Friday October 24th, 2014, 11:27 am (EDT)

Utsa Patnaik

Origins of the Food Crisis in India and Developing Countries

India has had a growing problem with food output and availability for the mass of the population since the inception of neoliberal economic reforms in 1991. A deep agricultural depression and rising unemployment rates resulting from “reform” policies have made the problem especially acute over the past decade. There has been a sharp decline in per capita grain output as well as grain consumption in the economy as a whole. Income has been shifting away from the majority towards the wealthy minority and a substantial segment of the population is being forced to eat less food and wear older clothing than before. This is exacerbated by the current global depression, which is further constraining mass consumption because of rising unemployment.… | more |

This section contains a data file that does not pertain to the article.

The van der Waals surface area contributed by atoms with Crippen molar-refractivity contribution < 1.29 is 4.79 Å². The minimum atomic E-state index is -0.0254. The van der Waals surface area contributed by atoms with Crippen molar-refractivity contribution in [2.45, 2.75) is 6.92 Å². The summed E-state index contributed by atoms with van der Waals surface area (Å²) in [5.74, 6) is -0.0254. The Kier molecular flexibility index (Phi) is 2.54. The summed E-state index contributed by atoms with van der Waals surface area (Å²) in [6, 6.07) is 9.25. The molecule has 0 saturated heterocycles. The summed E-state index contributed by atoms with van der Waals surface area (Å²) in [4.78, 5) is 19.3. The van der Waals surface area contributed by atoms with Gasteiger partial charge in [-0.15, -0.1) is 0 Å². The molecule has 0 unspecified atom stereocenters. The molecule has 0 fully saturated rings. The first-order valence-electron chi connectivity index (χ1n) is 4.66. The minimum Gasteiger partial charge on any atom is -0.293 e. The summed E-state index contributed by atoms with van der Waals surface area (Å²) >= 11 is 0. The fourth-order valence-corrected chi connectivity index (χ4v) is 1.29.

Alice Thorner (1918–2005)

Alice Thorner’s life was lived in three continents, and her interests lay in studying processes of change in India’s colonial economy and the experience of planned development following decolonisation. She interacted for over six decades with academics and academic-bureaucrats, who were not inconsequential actors in what Gunnar Myrdal had termed the ‘Asian Drama’, and she too played a part in that unfolding drama. It was while visiting England on the eve of the WW11 in 1939 with husband Daniel who was researching his thesis at the India Office library in London, that she first met the group of enthusiastic Indian nationalists which included V. K. Krishna Menon, P.N. Haksar, K.T.Chandy and Feroze Gandhi. Many were to become lifelong friends … | more |

FacebookRedditTwitterEmailPrintFriendly